****This is way too many footnotes for one post, let alone one paragraph, and I’m going to have to start using superscript numerals instead of asterisks that, taken in a group of four, make it appear that I have some choice words I’m not using. But, rest assured, I would use them.
Trying to get rid of clutter isn’t difficult because throwing things in a cardboard box is beyond the skill of the average human. It’s difficult because it’s not about getting rid of items, but rather about destroying alternate universes.
A bunch of beads and wires aren’t craft supplies you never used. They’re an alternate universe in which you wear badass wire jewelry that you’re too much of a diy punk to just buy from someone else. And in this universe, you don’t do that thing where you kink up the wire and then throw it back in the drawer because now it has a bunch of little micro-bends.
An old school ID from a school that you didn’t actually attend is an alternate universe in which you did go there. You transferred of your own volition, and felt good about it, and had different (i.e., actual) job opportunities when you graduated, and things are better in that universe.
I’m looking at a pile of crap on my desk right now. There are only a few things that can simply be put away without dramatics and wishful thinking. Everything else is an alternate universe, even if it’s not one that’s a major divergence from the established timeline. What kind of person, besides nihilistic madmen on Doctor Who, has the heart to go around wantonly destroying alternate universes? And the simple alterna-folk who live in them?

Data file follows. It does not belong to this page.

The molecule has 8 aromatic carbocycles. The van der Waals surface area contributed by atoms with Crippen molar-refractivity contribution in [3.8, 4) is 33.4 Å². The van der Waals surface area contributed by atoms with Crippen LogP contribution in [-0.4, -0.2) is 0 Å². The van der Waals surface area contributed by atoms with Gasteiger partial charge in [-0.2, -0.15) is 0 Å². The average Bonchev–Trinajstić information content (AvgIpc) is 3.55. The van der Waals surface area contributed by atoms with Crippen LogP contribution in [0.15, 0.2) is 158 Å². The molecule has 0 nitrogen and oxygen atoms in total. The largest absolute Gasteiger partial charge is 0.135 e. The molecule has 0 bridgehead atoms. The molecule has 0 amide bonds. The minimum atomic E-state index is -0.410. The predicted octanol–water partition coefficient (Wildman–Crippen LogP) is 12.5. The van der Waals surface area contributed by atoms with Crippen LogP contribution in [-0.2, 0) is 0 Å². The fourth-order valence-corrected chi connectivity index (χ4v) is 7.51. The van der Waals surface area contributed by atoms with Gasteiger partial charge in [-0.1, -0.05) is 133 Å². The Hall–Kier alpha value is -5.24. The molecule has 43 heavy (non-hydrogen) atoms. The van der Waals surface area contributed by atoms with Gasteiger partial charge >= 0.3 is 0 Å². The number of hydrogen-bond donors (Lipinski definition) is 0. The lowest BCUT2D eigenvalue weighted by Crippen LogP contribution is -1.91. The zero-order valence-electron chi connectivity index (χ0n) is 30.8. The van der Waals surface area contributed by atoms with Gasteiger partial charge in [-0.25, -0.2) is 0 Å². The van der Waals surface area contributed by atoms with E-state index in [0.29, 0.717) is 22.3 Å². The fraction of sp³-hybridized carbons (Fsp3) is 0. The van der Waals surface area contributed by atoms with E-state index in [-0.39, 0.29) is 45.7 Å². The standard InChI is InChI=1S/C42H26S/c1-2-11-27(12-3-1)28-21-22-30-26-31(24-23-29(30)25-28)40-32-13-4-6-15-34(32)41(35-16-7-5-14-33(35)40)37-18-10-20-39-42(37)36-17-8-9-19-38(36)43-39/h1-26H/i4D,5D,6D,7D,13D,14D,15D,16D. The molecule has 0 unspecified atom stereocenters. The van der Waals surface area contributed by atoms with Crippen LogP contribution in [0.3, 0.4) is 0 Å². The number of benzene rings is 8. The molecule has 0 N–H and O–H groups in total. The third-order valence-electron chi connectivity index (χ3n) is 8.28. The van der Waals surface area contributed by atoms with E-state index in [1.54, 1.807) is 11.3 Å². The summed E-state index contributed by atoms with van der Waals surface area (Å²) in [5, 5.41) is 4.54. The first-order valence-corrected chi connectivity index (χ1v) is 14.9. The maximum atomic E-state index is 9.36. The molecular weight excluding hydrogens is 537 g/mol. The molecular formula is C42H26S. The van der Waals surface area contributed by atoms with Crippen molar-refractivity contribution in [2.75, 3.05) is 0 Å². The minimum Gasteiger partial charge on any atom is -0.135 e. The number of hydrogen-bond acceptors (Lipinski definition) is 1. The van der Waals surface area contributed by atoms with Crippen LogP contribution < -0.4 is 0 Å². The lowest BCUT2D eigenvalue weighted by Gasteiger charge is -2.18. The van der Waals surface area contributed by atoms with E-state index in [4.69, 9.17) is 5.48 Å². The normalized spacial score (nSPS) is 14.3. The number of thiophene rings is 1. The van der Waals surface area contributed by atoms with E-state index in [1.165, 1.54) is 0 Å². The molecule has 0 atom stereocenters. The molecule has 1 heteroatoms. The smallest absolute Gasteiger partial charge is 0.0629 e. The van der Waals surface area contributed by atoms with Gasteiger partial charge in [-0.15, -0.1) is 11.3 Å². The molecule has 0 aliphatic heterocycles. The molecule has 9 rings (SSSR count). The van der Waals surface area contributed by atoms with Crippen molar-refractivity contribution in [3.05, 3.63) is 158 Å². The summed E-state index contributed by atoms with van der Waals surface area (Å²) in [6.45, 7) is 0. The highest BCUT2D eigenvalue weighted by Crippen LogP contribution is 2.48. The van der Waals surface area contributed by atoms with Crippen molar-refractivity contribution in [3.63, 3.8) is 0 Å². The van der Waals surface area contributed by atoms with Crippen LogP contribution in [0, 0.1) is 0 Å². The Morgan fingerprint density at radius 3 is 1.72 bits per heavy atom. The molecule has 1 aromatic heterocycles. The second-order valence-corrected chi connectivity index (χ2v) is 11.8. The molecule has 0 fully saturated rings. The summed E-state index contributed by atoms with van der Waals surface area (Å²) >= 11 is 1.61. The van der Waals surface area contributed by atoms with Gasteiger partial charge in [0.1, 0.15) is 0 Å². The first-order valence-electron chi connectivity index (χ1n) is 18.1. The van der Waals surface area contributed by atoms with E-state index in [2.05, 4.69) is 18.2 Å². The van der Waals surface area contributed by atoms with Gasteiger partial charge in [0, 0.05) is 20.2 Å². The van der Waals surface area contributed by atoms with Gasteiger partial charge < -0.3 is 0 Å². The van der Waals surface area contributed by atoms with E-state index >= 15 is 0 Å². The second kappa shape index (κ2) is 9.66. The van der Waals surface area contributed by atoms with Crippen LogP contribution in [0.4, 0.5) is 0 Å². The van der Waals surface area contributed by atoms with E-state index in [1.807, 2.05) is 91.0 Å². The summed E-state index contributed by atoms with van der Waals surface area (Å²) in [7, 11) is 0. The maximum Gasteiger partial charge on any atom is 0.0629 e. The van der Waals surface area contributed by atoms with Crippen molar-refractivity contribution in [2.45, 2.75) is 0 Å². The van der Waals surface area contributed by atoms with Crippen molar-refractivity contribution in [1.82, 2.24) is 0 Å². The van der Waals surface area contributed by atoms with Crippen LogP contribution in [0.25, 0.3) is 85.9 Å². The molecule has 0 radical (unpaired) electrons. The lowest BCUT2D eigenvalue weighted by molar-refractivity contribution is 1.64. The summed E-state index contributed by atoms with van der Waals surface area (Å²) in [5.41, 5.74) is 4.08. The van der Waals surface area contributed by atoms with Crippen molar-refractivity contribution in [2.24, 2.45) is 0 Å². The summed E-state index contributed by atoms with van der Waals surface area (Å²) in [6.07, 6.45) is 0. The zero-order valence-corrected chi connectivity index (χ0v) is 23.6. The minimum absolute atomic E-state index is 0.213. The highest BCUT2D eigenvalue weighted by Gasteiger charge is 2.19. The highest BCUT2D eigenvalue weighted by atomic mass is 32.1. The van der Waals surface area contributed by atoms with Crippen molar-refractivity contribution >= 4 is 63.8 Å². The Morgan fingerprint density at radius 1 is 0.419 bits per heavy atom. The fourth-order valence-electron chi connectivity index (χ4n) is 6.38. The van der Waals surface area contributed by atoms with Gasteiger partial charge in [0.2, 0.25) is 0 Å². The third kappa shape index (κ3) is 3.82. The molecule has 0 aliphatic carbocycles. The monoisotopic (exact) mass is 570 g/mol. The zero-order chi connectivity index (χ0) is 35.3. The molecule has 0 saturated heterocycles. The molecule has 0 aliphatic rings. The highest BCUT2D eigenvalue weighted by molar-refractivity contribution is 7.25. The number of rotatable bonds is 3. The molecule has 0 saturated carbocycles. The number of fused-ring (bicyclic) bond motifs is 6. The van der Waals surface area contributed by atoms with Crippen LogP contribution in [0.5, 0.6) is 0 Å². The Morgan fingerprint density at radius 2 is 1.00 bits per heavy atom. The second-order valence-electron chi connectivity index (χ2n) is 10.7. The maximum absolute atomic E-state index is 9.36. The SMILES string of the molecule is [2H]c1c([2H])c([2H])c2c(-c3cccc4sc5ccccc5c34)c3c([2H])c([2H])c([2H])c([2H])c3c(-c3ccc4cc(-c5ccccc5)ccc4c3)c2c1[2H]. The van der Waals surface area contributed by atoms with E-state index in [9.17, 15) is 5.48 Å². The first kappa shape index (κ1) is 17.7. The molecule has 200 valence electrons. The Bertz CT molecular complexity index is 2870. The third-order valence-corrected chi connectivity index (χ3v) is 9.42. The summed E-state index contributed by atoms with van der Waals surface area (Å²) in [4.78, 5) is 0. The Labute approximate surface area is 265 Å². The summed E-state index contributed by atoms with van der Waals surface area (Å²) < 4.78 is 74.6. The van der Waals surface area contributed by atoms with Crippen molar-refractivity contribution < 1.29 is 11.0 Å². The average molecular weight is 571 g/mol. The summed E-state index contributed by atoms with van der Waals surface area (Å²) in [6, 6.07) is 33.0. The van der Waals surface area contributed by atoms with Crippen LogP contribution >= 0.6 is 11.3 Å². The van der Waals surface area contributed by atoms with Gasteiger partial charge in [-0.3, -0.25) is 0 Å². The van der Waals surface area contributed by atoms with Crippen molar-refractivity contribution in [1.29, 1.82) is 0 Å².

I can understand why books and articles on decluttering are so popular; I just sat down to clean my desk, and instead started to write about thinking about cleaning my desk.
The problem is that, from what I’ve seen, a lot of this advice is based around dubious mental tricks. You can see them in any women’s magazine in a dentist’s office.
Sally from Nevada sends us the following decluttering gem:
I like to get together with a friend and pretend I have terminal eyebrow cancer and need to sell all my wordly possessions to pay for an experimental Himalayan salt treatment. What would I still keep? What would I “sell” her to save my eyebrows?
Even advice like “Throw out anything you haven’t used in the last six months” is a mental trick. It imposes an arbitrary standard that has nothing to do with why you own a particular item, why should or shouldn’t get rid of it, and why you’re not going to. It also doesn’t make much sense if you apply it to tools. You might not use your precision screwdrivers frequently, but it doesn’t make any sense to throw them out just because your glasses or computer haven’t broken recently.
It’s tough to say goodbye to something that represents a possibility, even a possibility long past. I don’t have a handle on that at all, but I think the key is in keeping the things that are keys to places you still need to go from time to time.
But I also think that even your alternate universe self has alternate universes to destroy. Maybe one of them is yours.